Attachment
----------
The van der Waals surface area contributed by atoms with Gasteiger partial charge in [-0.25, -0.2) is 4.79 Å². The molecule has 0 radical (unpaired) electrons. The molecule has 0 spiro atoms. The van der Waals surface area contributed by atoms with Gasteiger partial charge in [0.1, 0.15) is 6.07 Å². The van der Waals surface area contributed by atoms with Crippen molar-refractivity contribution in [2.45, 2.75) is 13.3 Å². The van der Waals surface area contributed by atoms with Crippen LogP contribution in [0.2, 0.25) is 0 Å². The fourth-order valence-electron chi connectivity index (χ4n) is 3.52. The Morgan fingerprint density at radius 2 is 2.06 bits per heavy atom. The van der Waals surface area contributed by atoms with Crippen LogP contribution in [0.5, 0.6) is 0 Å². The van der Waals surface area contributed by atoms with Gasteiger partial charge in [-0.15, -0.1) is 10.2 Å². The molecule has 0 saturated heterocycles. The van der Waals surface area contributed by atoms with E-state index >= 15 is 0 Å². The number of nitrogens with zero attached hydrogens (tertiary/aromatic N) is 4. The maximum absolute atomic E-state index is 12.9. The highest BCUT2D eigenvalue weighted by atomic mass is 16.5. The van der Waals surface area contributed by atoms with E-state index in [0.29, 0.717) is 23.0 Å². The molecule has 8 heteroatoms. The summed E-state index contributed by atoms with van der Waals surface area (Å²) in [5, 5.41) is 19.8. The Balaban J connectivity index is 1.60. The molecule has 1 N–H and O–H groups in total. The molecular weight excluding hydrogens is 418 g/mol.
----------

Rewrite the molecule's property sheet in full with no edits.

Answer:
The van der Waals surface area contributed by atoms with Gasteiger partial charge in [-0.25, -0.2) is 4.79 Å². The molecule has 0 radical (unpaired) electrons. The molecule has 0 spiro atoms. The van der Waals surface area contributed by atoms with Gasteiger partial charge in [0.1, 0.15) is 6.07 Å². The van der Waals surface area contributed by atoms with Crippen molar-refractivity contribution in [2.45, 2.75) is 13.3 Å². The van der Waals surface area contributed by atoms with Crippen LogP contribution in [0.2, 0.25) is 0 Å². The fourth-order valence-electron chi connectivity index (χ4n) is 3.52. The Morgan fingerprint density at radius 2 is 2.06 bits per heavy atom. The van der Waals surface area contributed by atoms with Crippen LogP contribution in [0.5, 0.6) is 0 Å². The van der Waals surface area contributed by atoms with Gasteiger partial charge in [-0.15, -0.1) is 10.2 Å². The molecule has 0 saturated heterocycles. The van der Waals surface area contributed by atoms with E-state index >= 15 is 0 Å². The number of nitrogens with zero attached hydrogens (tertiary/aromatic N) is 4. The maximum absolute atomic E-state index is 12.9. The highest BCUT2D eigenvalue weighted by atomic mass is 16.5. The van der Waals surface area contributed by atoms with E-state index in [0.29, 0.717) is 23.0 Å². The molecule has 8 heteroatoms. The summed E-state index contributed by atoms with van der Waals surface area (Å²) in [5, 5.41) is 19.8. The Balaban J connectivity index is 1.60. The molecule has 1 N–H and O–H groups in total. The molecular weight excluding hydrogens is 418 g/mol.